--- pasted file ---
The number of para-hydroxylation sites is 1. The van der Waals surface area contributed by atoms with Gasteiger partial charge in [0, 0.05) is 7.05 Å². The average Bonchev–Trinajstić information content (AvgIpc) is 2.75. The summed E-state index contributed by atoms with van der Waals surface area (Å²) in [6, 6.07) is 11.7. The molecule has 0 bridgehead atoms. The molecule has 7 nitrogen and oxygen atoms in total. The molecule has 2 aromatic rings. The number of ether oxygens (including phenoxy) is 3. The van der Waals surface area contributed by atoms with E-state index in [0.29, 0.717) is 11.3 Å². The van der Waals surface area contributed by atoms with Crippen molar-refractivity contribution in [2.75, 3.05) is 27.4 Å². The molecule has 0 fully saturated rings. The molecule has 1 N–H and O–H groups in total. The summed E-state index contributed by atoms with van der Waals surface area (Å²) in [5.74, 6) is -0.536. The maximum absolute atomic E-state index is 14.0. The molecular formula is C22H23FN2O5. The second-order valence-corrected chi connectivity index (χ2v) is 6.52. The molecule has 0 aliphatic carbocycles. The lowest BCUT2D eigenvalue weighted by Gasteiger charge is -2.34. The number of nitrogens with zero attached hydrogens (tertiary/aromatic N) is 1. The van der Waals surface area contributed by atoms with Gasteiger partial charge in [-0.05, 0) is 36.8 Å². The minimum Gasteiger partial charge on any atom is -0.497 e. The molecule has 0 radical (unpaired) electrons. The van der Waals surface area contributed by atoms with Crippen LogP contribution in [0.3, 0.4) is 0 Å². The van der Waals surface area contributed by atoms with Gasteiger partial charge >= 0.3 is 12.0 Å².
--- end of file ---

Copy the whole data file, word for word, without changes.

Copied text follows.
The number of para-hydroxylation sites is 1. The van der Waals surface area contributed by atoms with Gasteiger partial charge in [0, 0.05) is 7.05 Å². The average Bonchev–Trinajstić information content (AvgIpc) is 2.75. The summed E-state index contributed by atoms with van der Waals surface area (Å²) in [6, 6.07) is 11.7. The molecule has 0 bridgehead atoms. The molecule has 7 nitrogen and oxygen atoms in total. The molecule has 2 aromatic rings. The number of ether oxygens (including phenoxy) is 3. The van der Waals surface area contributed by atoms with E-state index in [0.29, 0.717) is 11.3 Å². The van der Waals surface area contributed by atoms with Crippen molar-refractivity contribution in [2.75, 3.05) is 27.4 Å². The molecule has 0 fully saturated rings. The molecule has 1 N–H and O–H groups in total. The summed E-state index contributed by atoms with van der Waals surface area (Å²) in [5.74, 6) is -0.536. The maximum absolute atomic E-state index is 14.0. The molecular formula is C22H23FN2O5. The second-order valence-corrected chi connectivity index (χ2v) is 6.52. The molecule has 0 aliphatic carbocycles. The lowest BCUT2D eigenvalue weighted by Gasteiger charge is -2.34. The number of nitrogens with zero attached hydrogens (tertiary/aromatic N) is 1. The van der Waals surface area contributed by atoms with Gasteiger partial charge in [-0.05, 0) is 36.8 Å². The minimum Gasteiger partial charge on any atom is -0.497 e. The molecule has 0 radical (unpaired) electrons. The van der Waals surface area contributed by atoms with Crippen LogP contribution in [0.3, 0.4) is 0 Å². The van der Waals surface area contributed by atoms with Gasteiger partial charge >= 0.3 is 12.0 Å².